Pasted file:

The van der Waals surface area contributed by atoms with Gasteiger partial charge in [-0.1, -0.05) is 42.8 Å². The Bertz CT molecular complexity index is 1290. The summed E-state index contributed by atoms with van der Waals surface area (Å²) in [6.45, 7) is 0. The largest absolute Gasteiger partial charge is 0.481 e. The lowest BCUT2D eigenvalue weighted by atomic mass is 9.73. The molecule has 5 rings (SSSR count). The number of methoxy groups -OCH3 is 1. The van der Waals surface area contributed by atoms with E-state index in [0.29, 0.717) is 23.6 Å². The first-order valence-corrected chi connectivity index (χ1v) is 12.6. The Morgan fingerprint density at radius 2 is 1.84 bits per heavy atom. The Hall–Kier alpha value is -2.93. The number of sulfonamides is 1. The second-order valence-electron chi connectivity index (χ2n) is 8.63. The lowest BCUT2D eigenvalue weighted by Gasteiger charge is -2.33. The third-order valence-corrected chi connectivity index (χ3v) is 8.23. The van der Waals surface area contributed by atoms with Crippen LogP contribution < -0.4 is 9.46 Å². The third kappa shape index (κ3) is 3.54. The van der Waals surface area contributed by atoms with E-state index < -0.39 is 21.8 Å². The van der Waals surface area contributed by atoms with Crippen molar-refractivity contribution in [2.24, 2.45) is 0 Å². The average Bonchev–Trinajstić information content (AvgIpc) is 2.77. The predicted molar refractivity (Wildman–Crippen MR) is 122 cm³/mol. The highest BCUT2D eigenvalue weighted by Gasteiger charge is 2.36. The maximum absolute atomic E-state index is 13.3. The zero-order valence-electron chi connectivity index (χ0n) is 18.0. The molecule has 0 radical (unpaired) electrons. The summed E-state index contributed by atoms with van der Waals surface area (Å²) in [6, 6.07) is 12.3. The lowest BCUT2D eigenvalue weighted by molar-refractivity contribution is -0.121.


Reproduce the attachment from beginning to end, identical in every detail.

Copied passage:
The van der Waals surface area contributed by atoms with Gasteiger partial charge in [-0.1, -0.05) is 42.8 Å². The Bertz CT molecular complexity index is 1290. The summed E-state index contributed by atoms with van der Waals surface area (Å²) in [6.45, 7) is 0. The largest absolute Gasteiger partial charge is 0.481 e. The lowest BCUT2D eigenvalue weighted by atomic mass is 9.73. The molecule has 5 rings (SSSR count). The number of methoxy groups -OCH3 is 1. The van der Waals surface area contributed by atoms with E-state index in [0.29, 0.717) is 23.6 Å². The first-order valence-corrected chi connectivity index (χ1v) is 12.6. The Morgan fingerprint density at radius 2 is 1.84 bits per heavy atom. The Hall–Kier alpha value is -2.93. The number of sulfonamides is 1. The second-order valence-electron chi connectivity index (χ2n) is 8.63. The lowest BCUT2D eigenvalue weighted by Gasteiger charge is -2.33. The third-order valence-corrected chi connectivity index (χ3v) is 8.23. The van der Waals surface area contributed by atoms with Crippen LogP contribution < -0.4 is 9.46 Å². The third kappa shape index (κ3) is 3.54. The van der Waals surface area contributed by atoms with E-state index < -0.39 is 21.8 Å². The van der Waals surface area contributed by atoms with Crippen molar-refractivity contribution in [2.24, 2.45) is 0 Å². The average Bonchev–Trinajstić information content (AvgIpc) is 2.77. The predicted molar refractivity (Wildman–Crippen MR) is 122 cm³/mol. The highest BCUT2D eigenvalue weighted by Gasteiger charge is 2.36. The maximum absolute atomic E-state index is 13.3. The zero-order valence-electron chi connectivity index (χ0n) is 18.0. The molecule has 0 radical (unpaired) electrons. The summed E-state index contributed by atoms with van der Waals surface area (Å²) in [6, 6.07) is 12.3. The lowest BCUT2D eigenvalue weighted by molar-refractivity contribution is -0.121.